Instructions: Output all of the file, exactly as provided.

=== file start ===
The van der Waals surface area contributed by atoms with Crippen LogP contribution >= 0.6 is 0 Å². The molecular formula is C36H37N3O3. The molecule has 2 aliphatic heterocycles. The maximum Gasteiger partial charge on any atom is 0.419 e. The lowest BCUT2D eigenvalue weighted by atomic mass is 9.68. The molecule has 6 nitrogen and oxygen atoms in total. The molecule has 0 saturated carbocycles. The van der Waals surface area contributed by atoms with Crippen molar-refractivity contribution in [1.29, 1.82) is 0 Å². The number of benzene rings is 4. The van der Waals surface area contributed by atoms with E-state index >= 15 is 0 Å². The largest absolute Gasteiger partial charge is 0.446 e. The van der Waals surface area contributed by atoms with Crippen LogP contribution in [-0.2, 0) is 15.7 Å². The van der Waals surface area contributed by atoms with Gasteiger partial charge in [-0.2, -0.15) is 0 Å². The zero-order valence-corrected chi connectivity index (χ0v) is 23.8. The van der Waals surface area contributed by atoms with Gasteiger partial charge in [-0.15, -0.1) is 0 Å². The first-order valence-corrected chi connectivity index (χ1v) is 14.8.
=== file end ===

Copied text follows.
The van der Waals surface area contributed by atoms with Crippen LogP contribution >= 0.6 is 0 Å². The molecular formula is C36H37N3O3. The molecule has 2 aliphatic heterocycles. The maximum Gasteiger partial charge on any atom is 0.419 e. The lowest BCUT2D eigenvalue weighted by atomic mass is 9.68. The molecule has 6 nitrogen and oxygen atoms in total. The molecule has 0 saturated carbocycles. The van der Waals surface area contributed by atoms with Crippen molar-refractivity contribution in [1.29, 1.82) is 0 Å². The number of benzene rings is 4. The van der Waals surface area contributed by atoms with E-state index >= 15 is 0 Å². The largest absolute Gasteiger partial charge is 0.446 e. The van der Waals surface area contributed by atoms with Crippen LogP contribution in [-0.2, 0) is 15.7 Å². The van der Waals surface area contributed by atoms with Gasteiger partial charge in [-0.2, -0.15) is 0 Å². The zero-order valence-corrected chi connectivity index (χ0v) is 23.8. The van der Waals surface area contributed by atoms with Gasteiger partial charge in [-0.15, -0.1) is 0 Å². The first-order valence-corrected chi connectivity index (χ1v) is 14.8.